Public Citizen calls for mesh recall; prolapse advocacy groups to present at FDA meeting


Surgical mesh products that are used during transvaginal surgery to repair pelvic organ prolapse (POP) should be recalled, consumer advocacy group Public Citizen said in a petition sent to the FDA.

Surgical mesh products that are used during transvaginal surgery to repair pelvic organ prolapse (POP) should be recalled, consumer advocacy group Public Citizen said in a petition sent to the FDA.

Meanwhile, two patient advocacy groups-Women’s Health Foundation and the Association for Pelvic Organ Prolapse Support-said they will be presenting stories from female patients who have undergone transvaginal mesh treatment for POP at an upcoming FDA meeting in Washington.

The FDA meeting will gather experts in obstetrics and gynecology on Sept. 8-9 to discuss the safety and effectiveness of surgical mesh used to treat POP and stress urinary incontinence. The meeting is in response to a July 13 updated safety communication from the FDA warning health care providers and patients that transvaginal placement of mesh to repair POP may expose patients to greater risk than other surgical options.

In a statement released last week, Public Citizen said all surgical mesh products made of non-absorbable synthetic material that are used during transvaginal POP repair should be recalled "because they offer no significant benefits but expose patients to serious risks and the potential for permanent life-altering harm."

Public Citizen said it is calling on the FDA to ban the marketing of all currently available non-absorbable surgical mesh products specifically designed and labeled for transvaginal POP repair, to order the manufacturers of these products to recall them, and to require that any future versions be classified as a class III medical device and be subject to more stringent approval requirements.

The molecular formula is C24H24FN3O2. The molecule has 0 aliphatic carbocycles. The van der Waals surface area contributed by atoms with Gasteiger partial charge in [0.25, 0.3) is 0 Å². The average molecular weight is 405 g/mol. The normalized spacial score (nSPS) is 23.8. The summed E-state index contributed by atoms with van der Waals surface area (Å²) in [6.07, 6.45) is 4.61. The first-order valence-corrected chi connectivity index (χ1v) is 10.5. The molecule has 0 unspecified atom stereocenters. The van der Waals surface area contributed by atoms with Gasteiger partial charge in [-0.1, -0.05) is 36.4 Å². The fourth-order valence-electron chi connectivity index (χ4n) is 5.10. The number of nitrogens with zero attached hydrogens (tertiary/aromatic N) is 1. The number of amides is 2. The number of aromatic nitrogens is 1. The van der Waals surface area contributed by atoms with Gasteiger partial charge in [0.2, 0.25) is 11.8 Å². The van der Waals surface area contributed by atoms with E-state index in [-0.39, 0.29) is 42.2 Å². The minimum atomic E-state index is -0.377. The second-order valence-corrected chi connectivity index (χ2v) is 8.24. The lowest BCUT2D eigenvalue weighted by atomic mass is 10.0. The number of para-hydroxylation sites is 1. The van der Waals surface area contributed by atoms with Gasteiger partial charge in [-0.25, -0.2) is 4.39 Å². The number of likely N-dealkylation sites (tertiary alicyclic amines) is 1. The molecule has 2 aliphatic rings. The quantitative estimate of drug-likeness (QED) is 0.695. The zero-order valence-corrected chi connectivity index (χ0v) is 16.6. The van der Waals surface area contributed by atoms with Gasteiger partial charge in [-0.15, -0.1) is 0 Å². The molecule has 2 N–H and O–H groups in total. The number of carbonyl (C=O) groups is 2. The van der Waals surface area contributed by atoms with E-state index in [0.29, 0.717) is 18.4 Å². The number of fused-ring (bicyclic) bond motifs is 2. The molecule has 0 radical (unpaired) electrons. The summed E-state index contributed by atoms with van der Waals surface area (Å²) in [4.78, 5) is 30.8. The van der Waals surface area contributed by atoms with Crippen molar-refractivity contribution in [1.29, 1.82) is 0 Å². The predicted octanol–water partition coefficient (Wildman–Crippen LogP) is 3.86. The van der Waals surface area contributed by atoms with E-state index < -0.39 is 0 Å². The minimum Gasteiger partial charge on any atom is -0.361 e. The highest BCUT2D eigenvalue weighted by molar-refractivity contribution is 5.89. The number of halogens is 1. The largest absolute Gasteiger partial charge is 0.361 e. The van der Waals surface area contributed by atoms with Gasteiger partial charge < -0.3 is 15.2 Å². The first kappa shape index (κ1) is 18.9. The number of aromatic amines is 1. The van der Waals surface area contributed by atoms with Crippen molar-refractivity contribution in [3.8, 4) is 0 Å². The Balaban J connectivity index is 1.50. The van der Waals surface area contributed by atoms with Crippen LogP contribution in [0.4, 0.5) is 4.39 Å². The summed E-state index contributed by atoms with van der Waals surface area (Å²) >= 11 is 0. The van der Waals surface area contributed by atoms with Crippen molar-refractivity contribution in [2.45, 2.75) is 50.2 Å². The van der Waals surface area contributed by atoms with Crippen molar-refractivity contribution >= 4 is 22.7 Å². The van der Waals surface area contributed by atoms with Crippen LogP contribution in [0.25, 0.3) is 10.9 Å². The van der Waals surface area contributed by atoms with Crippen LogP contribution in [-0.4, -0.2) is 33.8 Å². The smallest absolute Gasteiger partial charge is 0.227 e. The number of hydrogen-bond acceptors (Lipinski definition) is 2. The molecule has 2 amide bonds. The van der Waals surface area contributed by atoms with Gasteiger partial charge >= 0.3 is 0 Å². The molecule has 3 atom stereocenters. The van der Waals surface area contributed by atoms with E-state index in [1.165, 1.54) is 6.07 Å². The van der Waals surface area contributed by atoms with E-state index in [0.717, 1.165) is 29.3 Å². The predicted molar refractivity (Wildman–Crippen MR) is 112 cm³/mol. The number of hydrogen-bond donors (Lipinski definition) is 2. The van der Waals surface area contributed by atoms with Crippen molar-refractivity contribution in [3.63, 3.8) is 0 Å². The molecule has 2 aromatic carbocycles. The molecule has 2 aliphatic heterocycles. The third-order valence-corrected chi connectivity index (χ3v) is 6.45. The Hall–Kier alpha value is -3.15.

Joining Public Citizen as co-petitioners were urologist Daniel S. Elliott, MD, of Mayo Clinic, Rochester, MN, and L. Lewis Wall, MD, an OB/GYN at Washington University, St. Louis.

"It is my conclusion… that the use of non-absorbable mesh kits for transvaginal POP repair should be, at a minimum, banned until further data is derived from multiple independent, non-industry-supported research groups which prove a clear benefit without unwarranted risk," Dr. Elliott said in a statement. "Anything less would be surgically irresponsible and ethically unacceptable."

Missy Lavender of Women’s Health Foundation said, "It’s important for us to be a voice for women who have found relief from this particular treatment along with those who have reported complications. Any surgical procedure is risky; it’s important that patients have a knowledge base of the 'what ifs' and have exhausted other less invasive treatment options."

Jeff Secunda of the Advanced Medical Technology Association (AdvaMed), which represents medical device manufacturers, said, "For women suffering from pelvic organ prolapse or stress urinary incontinence, surgical intervention and the use of mesh is an important treatment option. The use of surgical mesh has an established track record and the 510(k) process has enabled great learning and innovation in this field. We look forward to continuing to discuss this matter with FDA and other stakeholders."

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